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    15 Punishments We Used To Think Were Acceptable

    Think yourself lucky you didn't commit a crime in the past, or you might have got one of these rather nasty punishments...

    1. Burning at the stake

    Anne Williams, burned at the stake at Gloucester in 1753, from the Newgate Calendar / Via

    Only for women who killed their husbands - not the other way round. If you were lucky, your executioner would strangle you before the flames got you.

    2. Public execution

    The Tyburn Tree (The National Archives ref WORK16/376) / Via

    Stealing an item worth over twelve pence was, at one time, a crime that would result in you being hanged in front of a crowd of jeering spectators.

    3. Hung, drawn and quartered


    A man convicted of treason? You could be 'drawn' to the noose on a type of sledge called a hurdle - then hanged, cut down, disembowelled and cut into quarters. Lovely.

    4. Gibbeting

    Gibbet cage at Museum of London Docklands / Via Twitter: @nelldarby

    With this type of execution, you were left hanging in a cage until bits of you fell off. Those living nearby would have to look at your corpse every day, too.

    5. Hanging in chains

    Winter's Gibbet, Northumberland, by Phil Thirkell / Via

    Another form of gibbeting: until 1834, you could be sentenced to hang in chains from a gibbet - a wooden frame - usually near the scene of your crime.

    6. Dissection


    If you escaped being gibbeted, or hanged in chains, you might be sentenced to a hanging with your body then sent for dissection and anatomisation by eager surgeons.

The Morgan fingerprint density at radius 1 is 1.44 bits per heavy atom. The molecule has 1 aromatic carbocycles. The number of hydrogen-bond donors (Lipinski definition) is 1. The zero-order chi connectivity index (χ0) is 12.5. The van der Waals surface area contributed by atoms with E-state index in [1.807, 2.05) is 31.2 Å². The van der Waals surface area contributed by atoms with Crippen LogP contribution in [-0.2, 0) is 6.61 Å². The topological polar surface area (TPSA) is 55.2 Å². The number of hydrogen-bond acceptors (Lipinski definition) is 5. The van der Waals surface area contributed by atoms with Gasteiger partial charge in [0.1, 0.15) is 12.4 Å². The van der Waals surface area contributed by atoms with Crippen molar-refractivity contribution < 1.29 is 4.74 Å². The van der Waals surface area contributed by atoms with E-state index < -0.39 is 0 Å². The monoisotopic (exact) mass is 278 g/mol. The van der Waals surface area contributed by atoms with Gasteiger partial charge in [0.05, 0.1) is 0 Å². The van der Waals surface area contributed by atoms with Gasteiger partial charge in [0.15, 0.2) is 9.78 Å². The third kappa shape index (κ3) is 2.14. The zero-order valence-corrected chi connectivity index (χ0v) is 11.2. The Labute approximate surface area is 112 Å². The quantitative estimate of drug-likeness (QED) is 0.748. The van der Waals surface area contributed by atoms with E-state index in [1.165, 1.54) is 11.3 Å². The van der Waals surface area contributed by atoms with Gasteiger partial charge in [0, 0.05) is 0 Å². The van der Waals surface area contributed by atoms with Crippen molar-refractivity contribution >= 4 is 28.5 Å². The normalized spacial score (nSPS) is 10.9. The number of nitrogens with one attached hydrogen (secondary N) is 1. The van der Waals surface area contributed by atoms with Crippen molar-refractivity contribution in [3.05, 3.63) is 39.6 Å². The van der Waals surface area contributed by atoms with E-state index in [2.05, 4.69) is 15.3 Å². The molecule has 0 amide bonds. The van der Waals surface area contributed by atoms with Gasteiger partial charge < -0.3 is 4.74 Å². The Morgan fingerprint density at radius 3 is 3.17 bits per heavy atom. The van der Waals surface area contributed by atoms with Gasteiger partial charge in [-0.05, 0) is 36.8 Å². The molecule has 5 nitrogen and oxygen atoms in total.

7. Transportation

    Transportation notice on the bridge at King's Stag, by Mike Searle / Via

    You might survive the long, disease-ridden sea journey to America to Australia, but the conditions and work when you got to your destination could then finish you off.

    8. Prison hulk

    The prison hulk Discovery / Via

    As prisons became full in the 18th and 19th centuries, decommissioned ships were used as floating prisons. At night, you would be chained to their beds to stop you escaping.

    9. Hard labour

    From 'The Criminal Prisons of London' by Henry Mayhew and John Binny / Via

    Hard labour was a term of imprisonment involving extra, um, labour. You might have to pick oakum or lift cannonballs before returning to your cold cell at night.

    10. Branding

    The branded hand of Captain Jonathan Walker, by Southworth and Hawes, 1845. Walker was branded for helping slaves escape./Massachusetts Historical Society / Via

    Convicted of manslaughter? For this, or certain other crimes, you could be branded with an iron on your thumb, hand or cheek so that everyone would know what you had done.

    11. Public whipping

    Birches, from Great Manchester Police Museum / Via Flickr: journopig

    For maximum embarrassment, you would be ordered to strip to the waist, before being flogged along a public street in front of nosey onlookers, until you bled.

    12. The Stocks

    Chapeltown Stocks, by Austen Redman / Via

    You could be locked in the stocks in the open air for so long, you would die of heat exhaustion or hypothermia. Oh, and the public might pelt you with rubbish first.

    13. The Pillory

    Pillory at Charing Cross, by Pugin/Rowlandson, from 'Microcosm of London' / Via

    Seen as a worse punishment than the stocks, the pillory trapped you by head or limbs into a wooden frame. Writer Daniel Defoe spent three days in one in 1703.

    14. The Ducking Stool

    From 'Curious Punishments of Bygone Days' by Alice Morse Earle / Via

    If you were seen as a 'scolding' woman, you would be tied with chains or iron belt to a stool, carried round your village, and then immersed in the local pond.

    15. The Treadwheel

    From 'The Criminal Prisons of London' by Henry Mayhew and John Binny / Via

    If you were an inmate in a Victorian prison, you might be made to walk on these soul-destroying wooden wheels every day. You could walk for several hours, but get literally nowhere.

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